New Research: Plot Development Matters in Story

WooHoo! When Karen Dietz and I were writing Business Storytelling for Dummies, we searched high and low for the latest and greatest research on story use in business to incorporate into the book. Well, here’s a new piece of research by Keith Quesenberry and Michael Coolsen at Johns Hopkins cited in “The Irresistible Power of Storytelling as a Strategic Business Tool” by Harrison Monarth.

It seems these two researchers looked at 108 Superbowl commercials and found that the structure of the content in the ad — plot development — matters. So much so that they were able to predict that the Anheuser-Busch “Puppy Love” spot would be the most popular spot in 2014. Yes! Structure matters. This means that telling a story off-the-cuff will likely not gain you the impact you desire. You need to spend time ensuring that the structure unfolds the story properly.

Karen and I summarized the story structures we presented in the Dummies book in a bonus article called “11 Structures for Business Storytelling.” We agree with Monharth that you first need to understand the most core of structures which he highlights in his article.

There were a couple other items that captured my attention in this article. Here’s the comment I provided to Monarth about them.

Harrison,

As the author of three books on business storytelling, the latest being Business Storytelling for Dummies written with Karen Dietz, PhD (Wiley, Dec 2013), I am grateful for your article. As we wrote this book (which is more the latest and greatest info/tips on storytelling than the basics), we attempted to include the most recent research – the Quesenberry outcomes are like icing on the cake. It confirms what we’ve written in the chapter on marketing/branding.

There are a couple things I’d like to also mention. First, I believe that touching human emotions is necessary, but not sufficient, to move people to action. Why? We are bombarded daily by emotional stimuli and are in some ways becoming immune to them.

To this end, I believe people need to be touched physically, cognitively, emotionally and spiritually by a story. The spiritual piece isn’t easy to describe. It has two facets – hearing a story that hits at the core of your being – at the soul level. In business, Karen and I also equate this to what we call “the ultimate embodiment of good.” Like that expressed by Mrs. Meyers Clean Day in its short video anecdotes (they fall a shy short of being well constructed stories but demonstrate what we mean).

Second, Kendall Haven’s book, Story Proof, summarizes 350 research studies on story. It’s a great resource.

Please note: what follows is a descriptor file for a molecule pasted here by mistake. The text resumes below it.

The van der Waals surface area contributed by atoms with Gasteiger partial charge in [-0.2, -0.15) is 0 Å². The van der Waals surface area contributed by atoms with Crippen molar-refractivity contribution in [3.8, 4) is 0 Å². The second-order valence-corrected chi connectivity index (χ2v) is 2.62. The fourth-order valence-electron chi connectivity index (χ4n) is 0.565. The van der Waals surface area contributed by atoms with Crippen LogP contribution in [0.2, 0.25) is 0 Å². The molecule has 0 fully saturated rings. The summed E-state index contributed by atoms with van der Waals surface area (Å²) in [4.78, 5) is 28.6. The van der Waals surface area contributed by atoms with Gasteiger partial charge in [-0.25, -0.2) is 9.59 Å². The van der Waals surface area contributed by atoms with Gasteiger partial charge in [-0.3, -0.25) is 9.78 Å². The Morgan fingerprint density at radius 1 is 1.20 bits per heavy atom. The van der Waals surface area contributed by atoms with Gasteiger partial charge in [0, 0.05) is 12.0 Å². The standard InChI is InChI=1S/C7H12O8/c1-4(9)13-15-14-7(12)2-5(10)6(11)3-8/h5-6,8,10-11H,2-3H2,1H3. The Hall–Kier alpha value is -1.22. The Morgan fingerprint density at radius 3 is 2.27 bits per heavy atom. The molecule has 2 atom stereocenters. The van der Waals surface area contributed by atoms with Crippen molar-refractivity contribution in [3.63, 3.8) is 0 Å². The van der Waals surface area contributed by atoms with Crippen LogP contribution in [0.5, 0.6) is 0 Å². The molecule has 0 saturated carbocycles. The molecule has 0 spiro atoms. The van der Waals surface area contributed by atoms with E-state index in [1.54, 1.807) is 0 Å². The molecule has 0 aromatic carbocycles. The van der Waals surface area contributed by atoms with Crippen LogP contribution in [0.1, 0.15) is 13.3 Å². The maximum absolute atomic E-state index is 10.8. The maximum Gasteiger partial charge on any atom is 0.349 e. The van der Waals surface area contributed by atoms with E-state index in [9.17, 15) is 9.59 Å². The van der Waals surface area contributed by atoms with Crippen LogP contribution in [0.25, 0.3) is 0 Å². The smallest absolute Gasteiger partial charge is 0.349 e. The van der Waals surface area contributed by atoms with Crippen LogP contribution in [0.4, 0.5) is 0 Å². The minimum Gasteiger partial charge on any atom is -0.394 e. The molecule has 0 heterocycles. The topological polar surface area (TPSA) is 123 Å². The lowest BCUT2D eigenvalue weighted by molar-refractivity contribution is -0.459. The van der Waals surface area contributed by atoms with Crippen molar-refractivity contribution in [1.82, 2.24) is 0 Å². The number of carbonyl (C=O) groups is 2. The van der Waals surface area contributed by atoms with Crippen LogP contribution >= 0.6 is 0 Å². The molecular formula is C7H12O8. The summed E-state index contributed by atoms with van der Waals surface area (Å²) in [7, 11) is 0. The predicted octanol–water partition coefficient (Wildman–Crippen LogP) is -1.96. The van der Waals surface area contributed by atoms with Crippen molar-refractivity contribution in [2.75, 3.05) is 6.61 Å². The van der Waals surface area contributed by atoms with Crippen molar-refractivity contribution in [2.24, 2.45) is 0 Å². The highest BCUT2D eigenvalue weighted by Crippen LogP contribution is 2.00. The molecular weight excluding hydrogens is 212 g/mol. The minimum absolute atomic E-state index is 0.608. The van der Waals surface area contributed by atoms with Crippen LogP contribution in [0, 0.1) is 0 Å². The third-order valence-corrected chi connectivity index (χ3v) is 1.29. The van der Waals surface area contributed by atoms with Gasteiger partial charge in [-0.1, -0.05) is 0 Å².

Finally, strategic storytelling to Karen and me is broader than what you discuss in this piece. We devote an entire chapter in the Dummies book to discussing how to entrench story as a core competency into the DNA of an organization’s internal and external functions. My 2006 book, Wake Me Up When the Data Is Over, covers this subject too. To date, we have found no organization that has taken story to this level of strategic impact. And this is after providing more than 81 ROI examples of the use of story in business in the Wake Me Up book. We still have a long ways to go …

Again, thank you for bringing this new research to the forefront. It is good to hear and learn from it!

Kind regards,
Lori Silverman

What are your reactions to this new research and the HBR blog article? Please share them here.

A Story Trigger Sparks Customer Engagement

Once every couple of months I drive 42 miles, which takes me 53 minutes, to AutoNation in Chandler, AZ to get my 2005 Honda CRV serviced. Now I know you’re probably thinking that this makes no logical sense. That there must be a Honda dealer closer to where I live. And you’re right. There is. But what they don’t have is Nick. He takes care of every need I have when I show up. Over the last few years, we’ve developed a really cool relationship. We’ve chatted about cars and whether it’s prudent to own a home these days and what it’s like to live in the Valley since we’re both transplants.

Today, when I showed up, there were several vehicles ahead of me in line. I was greeted by an older man with gray hair. The married couple in the car in front of me were greeted by a very young man who looked to be about 20. He stood more than six feet tall and was a thin as a toothpick. When this younger man approached his customers, the husband pointed to the man’s name tag and said, “You’re from Japan!” The young man, who I came to learn is Josh, said, “Yes, I grew up in Japan.”